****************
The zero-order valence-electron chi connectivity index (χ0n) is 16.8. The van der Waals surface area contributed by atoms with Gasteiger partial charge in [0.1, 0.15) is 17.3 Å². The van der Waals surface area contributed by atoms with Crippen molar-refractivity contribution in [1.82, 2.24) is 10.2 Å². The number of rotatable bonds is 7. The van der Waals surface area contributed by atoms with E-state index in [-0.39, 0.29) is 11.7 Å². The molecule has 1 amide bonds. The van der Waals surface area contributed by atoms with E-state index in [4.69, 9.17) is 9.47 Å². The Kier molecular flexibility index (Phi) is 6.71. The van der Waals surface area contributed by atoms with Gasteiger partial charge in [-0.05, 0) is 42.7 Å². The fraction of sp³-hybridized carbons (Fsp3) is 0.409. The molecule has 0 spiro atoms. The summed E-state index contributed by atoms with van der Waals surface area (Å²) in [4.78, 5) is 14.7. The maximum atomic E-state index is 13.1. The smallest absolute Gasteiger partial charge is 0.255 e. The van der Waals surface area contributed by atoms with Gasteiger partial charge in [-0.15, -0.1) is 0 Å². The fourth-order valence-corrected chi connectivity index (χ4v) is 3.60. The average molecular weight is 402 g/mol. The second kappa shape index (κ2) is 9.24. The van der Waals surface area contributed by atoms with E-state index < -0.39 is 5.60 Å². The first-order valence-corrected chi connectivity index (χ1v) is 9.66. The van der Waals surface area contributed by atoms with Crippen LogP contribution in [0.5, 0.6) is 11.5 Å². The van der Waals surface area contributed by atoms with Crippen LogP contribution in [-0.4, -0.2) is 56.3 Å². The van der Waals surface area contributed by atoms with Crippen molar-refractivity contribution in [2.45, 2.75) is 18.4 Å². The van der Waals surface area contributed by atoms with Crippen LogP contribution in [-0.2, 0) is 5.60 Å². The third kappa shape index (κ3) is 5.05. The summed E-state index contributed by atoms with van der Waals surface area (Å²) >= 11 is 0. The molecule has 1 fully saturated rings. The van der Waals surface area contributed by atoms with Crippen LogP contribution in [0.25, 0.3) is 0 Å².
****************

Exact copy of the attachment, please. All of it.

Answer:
The zero-order valence-electron chi connectivity index (χ0n) is 16.8. The van der Waals surface area contributed by atoms with Gasteiger partial charge in [0.1, 0.15) is 17.3 Å². The van der Waals surface area contributed by atoms with Crippen molar-refractivity contribution in [1.82, 2.24) is 10.2 Å². The number of rotatable bonds is 7. The van der Waals surface area contributed by atoms with E-state index in [-0.39, 0.29) is 11.7 Å². The molecule has 1 amide bonds. The van der Waals surface area contributed by atoms with E-state index in [4.69, 9.17) is 9.47 Å². The Kier molecular flexibility index (Phi) is 6.71. The van der Waals surface area contributed by atoms with Gasteiger partial charge in [-0.05, 0) is 42.7 Å². The fraction of sp³-hybridized carbons (Fsp3) is 0.409. The molecule has 0 spiro atoms. The summed E-state index contributed by atoms with van der Waals surface area (Å²) in [4.78, 5) is 14.7. The maximum atomic E-state index is 13.1. The smallest absolute Gasteiger partial charge is 0.255 e. The van der Waals surface area contributed by atoms with Gasteiger partial charge in [-0.15, -0.1) is 0 Å². The fourth-order valence-corrected chi connectivity index (χ4v) is 3.60. The average molecular weight is 402 g/mol. The second kappa shape index (κ2) is 9.24. The van der Waals surface area contributed by atoms with E-state index < -0.39 is 5.60 Å². The first-order valence-corrected chi connectivity index (χ1v) is 9.66. The van der Waals surface area contributed by atoms with Crippen LogP contribution in [0.5, 0.6) is 11.5 Å². The van der Waals surface area contributed by atoms with Crippen LogP contribution in [-0.4, -0.2) is 56.3 Å². The van der Waals surface area contributed by atoms with Crippen molar-refractivity contribution in [2.45, 2.75) is 18.4 Å². The van der Waals surface area contributed by atoms with Crippen LogP contribution in [-0.2, 0) is 5.60 Å². The third kappa shape index (κ3) is 5.05. The summed E-state index contributed by atoms with van der Waals surface area (Å²) >= 11 is 0. The molecule has 1 fully saturated rings. The van der Waals surface area contributed by atoms with Crippen LogP contribution in [0.25, 0.3) is 0 Å².